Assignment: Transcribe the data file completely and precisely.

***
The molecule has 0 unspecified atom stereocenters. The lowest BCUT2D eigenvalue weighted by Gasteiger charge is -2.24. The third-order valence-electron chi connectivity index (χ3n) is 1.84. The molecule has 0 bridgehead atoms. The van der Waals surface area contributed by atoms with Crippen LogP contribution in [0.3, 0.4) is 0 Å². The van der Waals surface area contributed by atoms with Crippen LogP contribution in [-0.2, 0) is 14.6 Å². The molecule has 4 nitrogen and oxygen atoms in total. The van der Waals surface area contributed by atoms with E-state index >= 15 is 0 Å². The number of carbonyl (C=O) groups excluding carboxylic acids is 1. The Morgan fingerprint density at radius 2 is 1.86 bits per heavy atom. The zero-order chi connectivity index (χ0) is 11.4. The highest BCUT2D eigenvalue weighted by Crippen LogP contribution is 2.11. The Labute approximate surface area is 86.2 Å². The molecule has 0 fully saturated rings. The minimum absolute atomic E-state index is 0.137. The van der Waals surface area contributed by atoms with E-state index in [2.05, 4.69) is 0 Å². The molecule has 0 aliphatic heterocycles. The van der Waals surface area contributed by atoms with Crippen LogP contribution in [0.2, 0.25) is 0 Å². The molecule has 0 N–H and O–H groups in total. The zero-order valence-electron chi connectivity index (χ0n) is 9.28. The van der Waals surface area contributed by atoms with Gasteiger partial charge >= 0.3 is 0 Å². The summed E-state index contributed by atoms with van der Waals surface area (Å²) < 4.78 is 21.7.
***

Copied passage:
The molecule has 0 unspecified atom stereocenters. The lowest BCUT2D eigenvalue weighted by Gasteiger charge is -2.24. The third-order valence-electron chi connectivity index (χ3n) is 1.84. The molecule has 0 bridgehead atoms. The van der Waals surface area contributed by atoms with Crippen LogP contribution in [0.3, 0.4) is 0 Å². The van der Waals surface area contributed by atoms with Crippen LogP contribution in [-0.2, 0) is 14.6 Å². The molecule has 4 nitrogen and oxygen atoms in total. The van der Waals surface area contributed by atoms with E-state index >= 15 is 0 Å². The number of carbonyl (C=O) groups excluding carboxylic acids is 1. The Morgan fingerprint density at radius 2 is 1.86 bits per heavy atom. The zero-order chi connectivity index (χ0) is 11.4. The highest BCUT2D eigenvalue weighted by Crippen LogP contribution is 2.11. The Labute approximate surface area is 86.2 Å². The molecule has 0 fully saturated rings. The minimum absolute atomic E-state index is 0.137. The van der Waals surface area contributed by atoms with E-state index in [2.05, 4.69) is 0 Å². The molecule has 0 aliphatic heterocycles. The van der Waals surface area contributed by atoms with Crippen LogP contribution in [0.2, 0.25) is 0 Å². The molecule has 0 N–H and O–H groups in total. The zero-order valence-electron chi connectivity index (χ0n) is 9.28. The van der Waals surface area contributed by atoms with Gasteiger partial charge >= 0.3 is 0 Å². The summed E-state index contributed by atoms with van der Waals surface area (Å²) < 4.78 is 21.7.